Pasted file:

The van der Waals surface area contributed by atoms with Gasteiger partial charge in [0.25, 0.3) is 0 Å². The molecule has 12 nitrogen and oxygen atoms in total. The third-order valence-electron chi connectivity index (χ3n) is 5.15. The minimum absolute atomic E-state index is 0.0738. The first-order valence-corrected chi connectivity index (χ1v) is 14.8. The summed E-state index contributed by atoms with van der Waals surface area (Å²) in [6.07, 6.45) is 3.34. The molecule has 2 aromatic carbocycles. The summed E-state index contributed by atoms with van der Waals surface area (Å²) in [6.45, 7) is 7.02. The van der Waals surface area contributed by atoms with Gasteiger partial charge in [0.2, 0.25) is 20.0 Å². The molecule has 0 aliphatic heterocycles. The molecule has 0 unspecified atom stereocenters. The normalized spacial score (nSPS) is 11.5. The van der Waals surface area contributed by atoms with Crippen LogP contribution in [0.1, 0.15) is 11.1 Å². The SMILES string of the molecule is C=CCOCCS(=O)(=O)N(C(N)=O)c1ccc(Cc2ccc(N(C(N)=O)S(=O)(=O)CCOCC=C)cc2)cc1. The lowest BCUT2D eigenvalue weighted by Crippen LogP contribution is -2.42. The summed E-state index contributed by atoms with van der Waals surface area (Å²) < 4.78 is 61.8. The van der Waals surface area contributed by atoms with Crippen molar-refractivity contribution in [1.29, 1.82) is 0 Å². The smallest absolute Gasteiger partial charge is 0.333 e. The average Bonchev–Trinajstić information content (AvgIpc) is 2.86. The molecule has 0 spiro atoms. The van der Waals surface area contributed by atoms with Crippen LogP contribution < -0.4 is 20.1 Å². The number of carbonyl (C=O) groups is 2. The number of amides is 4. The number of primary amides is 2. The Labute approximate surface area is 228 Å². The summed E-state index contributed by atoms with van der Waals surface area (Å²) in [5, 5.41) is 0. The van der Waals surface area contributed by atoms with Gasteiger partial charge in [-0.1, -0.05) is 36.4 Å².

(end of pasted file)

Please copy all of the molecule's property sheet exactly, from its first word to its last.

The van der Waals surface area contributed by atoms with Gasteiger partial charge in [0.25, 0.3) is 0 Å². The molecule has 12 nitrogen and oxygen atoms in total. The third-order valence-electron chi connectivity index (χ3n) is 5.15. The minimum absolute atomic E-state index is 0.0738. The first-order valence-corrected chi connectivity index (χ1v) is 14.8. The summed E-state index contributed by atoms with van der Waals surface area (Å²) in [6.07, 6.45) is 3.34. The molecule has 2 aromatic carbocycles. The summed E-state index contributed by atoms with van der Waals surface area (Å²) in [6.45, 7) is 7.02. The van der Waals surface area contributed by atoms with Gasteiger partial charge in [0.2, 0.25) is 20.0 Å². The molecule has 0 aliphatic heterocycles. The molecule has 0 unspecified atom stereocenters. The normalized spacial score (nSPS) is 11.5. The van der Waals surface area contributed by atoms with Crippen LogP contribution in [0.1, 0.15) is 11.1 Å². The SMILES string of the molecule is C=CCOCCS(=O)(=O)N(C(N)=O)c1ccc(Cc2ccc(N(C(N)=O)S(=O)(=O)CCOCC=C)cc2)cc1. The lowest BCUT2D eigenvalue weighted by Crippen LogP contribution is -2.42. The summed E-state index contributed by atoms with van der Waals surface area (Å²) < 4.78 is 61.8. The van der Waals surface area contributed by atoms with Crippen molar-refractivity contribution in [1.29, 1.82) is 0 Å². The smallest absolute Gasteiger partial charge is 0.333 e. The average Bonchev–Trinajstić information content (AvgIpc) is 2.86. The molecule has 0 spiro atoms. The van der Waals surface area contributed by atoms with Crippen LogP contribution < -0.4 is 20.1 Å². The number of carbonyl (C=O) groups is 2. The number of amides is 4. The number of primary amides is 2. The Labute approximate surface area is 228 Å². The summed E-state index contributed by atoms with van der Waals surface area (Å²) in [5, 5.41) is 0. The van der Waals surface area contributed by atoms with Gasteiger partial charge in [-0.1, -0.05) is 36.4 Å².